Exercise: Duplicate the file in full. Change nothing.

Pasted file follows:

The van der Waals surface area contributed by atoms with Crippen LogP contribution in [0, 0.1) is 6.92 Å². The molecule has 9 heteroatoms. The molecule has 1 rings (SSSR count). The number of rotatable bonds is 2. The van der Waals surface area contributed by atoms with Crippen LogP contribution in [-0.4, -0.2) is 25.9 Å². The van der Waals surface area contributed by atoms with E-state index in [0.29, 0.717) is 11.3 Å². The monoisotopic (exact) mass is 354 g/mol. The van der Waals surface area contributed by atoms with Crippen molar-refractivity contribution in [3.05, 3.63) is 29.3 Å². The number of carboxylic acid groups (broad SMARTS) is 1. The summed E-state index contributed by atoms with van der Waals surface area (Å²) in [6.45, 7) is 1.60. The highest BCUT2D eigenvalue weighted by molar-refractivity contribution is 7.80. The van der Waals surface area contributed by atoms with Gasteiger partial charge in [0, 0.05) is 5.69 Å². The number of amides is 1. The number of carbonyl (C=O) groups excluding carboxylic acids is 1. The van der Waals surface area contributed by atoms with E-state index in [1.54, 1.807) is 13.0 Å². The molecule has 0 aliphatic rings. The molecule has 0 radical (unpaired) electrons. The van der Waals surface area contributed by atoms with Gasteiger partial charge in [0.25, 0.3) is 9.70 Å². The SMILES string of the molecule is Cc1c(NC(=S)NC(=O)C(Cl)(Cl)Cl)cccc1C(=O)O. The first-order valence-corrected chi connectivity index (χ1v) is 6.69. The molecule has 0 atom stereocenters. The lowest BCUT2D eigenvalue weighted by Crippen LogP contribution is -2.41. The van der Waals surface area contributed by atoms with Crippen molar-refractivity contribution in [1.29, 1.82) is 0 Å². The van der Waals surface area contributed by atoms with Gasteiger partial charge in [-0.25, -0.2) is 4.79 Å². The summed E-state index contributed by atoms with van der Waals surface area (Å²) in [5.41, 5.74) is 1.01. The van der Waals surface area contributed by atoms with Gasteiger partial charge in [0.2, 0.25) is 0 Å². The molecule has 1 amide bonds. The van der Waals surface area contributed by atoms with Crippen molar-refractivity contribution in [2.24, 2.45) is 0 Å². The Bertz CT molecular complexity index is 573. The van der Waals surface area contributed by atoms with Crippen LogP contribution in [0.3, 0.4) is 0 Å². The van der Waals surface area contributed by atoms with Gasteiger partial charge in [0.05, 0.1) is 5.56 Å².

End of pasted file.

The van der Waals surface area contributed by atoms with Crippen LogP contribution in [0, 0.1) is 6.92 Å². The molecule has 9 heteroatoms. The molecule has 1 rings (SSSR count). The number of rotatable bonds is 2. The van der Waals surface area contributed by atoms with Crippen LogP contribution in [-0.4, -0.2) is 25.9 Å². The van der Waals surface area contributed by atoms with E-state index in [0.29, 0.717) is 11.3 Å². The monoisotopic (exact) mass is 354 g/mol. The van der Waals surface area contributed by atoms with Crippen molar-refractivity contribution in [3.05, 3.63) is 29.3 Å². The number of carboxylic acid groups (broad SMARTS) is 1. The summed E-state index contributed by atoms with van der Waals surface area (Å²) in [6.45, 7) is 1.60. The highest BCUT2D eigenvalue weighted by molar-refractivity contribution is 7.80. The van der Waals surface area contributed by atoms with Gasteiger partial charge in [0, 0.05) is 5.69 Å². The number of amides is 1. The number of carbonyl (C=O) groups excluding carboxylic acids is 1. The van der Waals surface area contributed by atoms with E-state index in [1.54, 1.807) is 13.0 Å². The molecule has 0 aliphatic rings. The molecule has 0 radical (unpaired) electrons. The van der Waals surface area contributed by atoms with Gasteiger partial charge in [0.25, 0.3) is 9.70 Å². The SMILES string of the molecule is Cc1c(NC(=S)NC(=O)C(Cl)(Cl)Cl)cccc1C(=O)O. The first-order valence-corrected chi connectivity index (χ1v) is 6.69. The molecule has 0 atom stereocenters. The lowest BCUT2D eigenvalue weighted by Crippen LogP contribution is -2.41. The van der Waals surface area contributed by atoms with Crippen molar-refractivity contribution in [1.29, 1.82) is 0 Å². The van der Waals surface area contributed by atoms with Gasteiger partial charge in [-0.25, -0.2) is 4.79 Å². The summed E-state index contributed by atoms with van der Waals surface area (Å²) in [5.41, 5.74) is 1.01. The van der Waals surface area contributed by atoms with Gasteiger partial charge in [0.2, 0.25) is 0 Å². The molecule has 1 amide bonds. The van der Waals surface area contributed by atoms with Crippen molar-refractivity contribution in [2.24, 2.45) is 0 Å². The Bertz CT molecular complexity index is 573. The van der Waals surface area contributed by atoms with Crippen LogP contribution in [0.3, 0.4) is 0 Å². The van der Waals surface area contributed by atoms with Gasteiger partial charge in [0.05, 0.1) is 5.56 Å².